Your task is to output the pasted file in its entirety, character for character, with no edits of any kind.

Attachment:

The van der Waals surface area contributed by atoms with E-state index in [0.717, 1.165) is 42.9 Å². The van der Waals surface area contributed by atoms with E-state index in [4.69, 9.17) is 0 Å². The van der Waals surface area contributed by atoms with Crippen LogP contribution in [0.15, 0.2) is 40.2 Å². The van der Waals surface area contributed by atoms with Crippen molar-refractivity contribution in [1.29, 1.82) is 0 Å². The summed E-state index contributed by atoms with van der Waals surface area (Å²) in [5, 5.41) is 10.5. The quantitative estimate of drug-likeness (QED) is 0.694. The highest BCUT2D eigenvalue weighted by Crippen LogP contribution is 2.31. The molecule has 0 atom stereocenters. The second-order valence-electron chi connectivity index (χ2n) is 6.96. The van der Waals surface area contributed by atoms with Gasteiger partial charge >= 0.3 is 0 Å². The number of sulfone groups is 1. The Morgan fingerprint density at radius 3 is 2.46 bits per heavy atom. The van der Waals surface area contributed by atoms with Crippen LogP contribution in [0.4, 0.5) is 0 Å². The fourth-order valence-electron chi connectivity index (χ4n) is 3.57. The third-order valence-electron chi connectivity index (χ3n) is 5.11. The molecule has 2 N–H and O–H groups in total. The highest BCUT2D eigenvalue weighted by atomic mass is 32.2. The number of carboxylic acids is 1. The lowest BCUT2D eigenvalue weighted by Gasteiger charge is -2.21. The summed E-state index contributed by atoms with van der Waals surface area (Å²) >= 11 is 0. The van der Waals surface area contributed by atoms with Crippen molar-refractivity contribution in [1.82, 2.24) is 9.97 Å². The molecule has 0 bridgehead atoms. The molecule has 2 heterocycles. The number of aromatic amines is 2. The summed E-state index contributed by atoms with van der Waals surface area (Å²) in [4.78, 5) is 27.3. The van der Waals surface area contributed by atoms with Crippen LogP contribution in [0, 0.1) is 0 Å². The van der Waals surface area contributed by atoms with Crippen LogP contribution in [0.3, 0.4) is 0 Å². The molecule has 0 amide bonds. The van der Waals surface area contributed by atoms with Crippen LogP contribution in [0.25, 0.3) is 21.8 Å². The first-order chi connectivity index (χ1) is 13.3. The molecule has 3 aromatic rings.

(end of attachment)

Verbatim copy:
The van der Waals surface area contributed by atoms with E-state index in [0.717, 1.165) is 42.9 Å². The van der Waals surface area contributed by atoms with E-state index in [4.69, 9.17) is 0 Å². The van der Waals surface area contributed by atoms with Crippen LogP contribution in [0.15, 0.2) is 40.2 Å². The van der Waals surface area contributed by atoms with Crippen molar-refractivity contribution in [1.29, 1.82) is 0 Å². The summed E-state index contributed by atoms with van der Waals surface area (Å²) in [5, 5.41) is 10.5. The quantitative estimate of drug-likeness (QED) is 0.694. The highest BCUT2D eigenvalue weighted by Crippen LogP contribution is 2.31. The molecule has 0 atom stereocenters. The second-order valence-electron chi connectivity index (χ2n) is 6.96. The van der Waals surface area contributed by atoms with Gasteiger partial charge >= 0.3 is 0 Å². The number of sulfone groups is 1. The Morgan fingerprint density at radius 3 is 2.46 bits per heavy atom. The van der Waals surface area contributed by atoms with Crippen LogP contribution in [0.4, 0.5) is 0 Å². The fourth-order valence-electron chi connectivity index (χ4n) is 3.57. The third-order valence-electron chi connectivity index (χ3n) is 5.11. The molecule has 2 N–H and O–H groups in total. The highest BCUT2D eigenvalue weighted by atomic mass is 32.2. The number of carboxylic acids is 1. The lowest BCUT2D eigenvalue weighted by Gasteiger charge is -2.21. The summed E-state index contributed by atoms with van der Waals surface area (Å²) >= 11 is 0. The van der Waals surface area contributed by atoms with Crippen molar-refractivity contribution in [1.82, 2.24) is 9.97 Å². The molecule has 0 bridgehead atoms. The molecule has 2 heterocycles. The number of aromatic amines is 2. The summed E-state index contributed by atoms with van der Waals surface area (Å²) in [4.78, 5) is 27.3. The van der Waals surface area contributed by atoms with Crippen LogP contribution in [0, 0.1) is 0 Å². The van der Waals surface area contributed by atoms with Crippen LogP contribution in [0.3, 0.4) is 0 Å². The molecule has 0 amide bonds. The van der Waals surface area contributed by atoms with Crippen LogP contribution in [0.25, 0.3) is 21.8 Å². The first-order chi connectivity index (χ1) is 13.3. The molecule has 3 aromatic rings.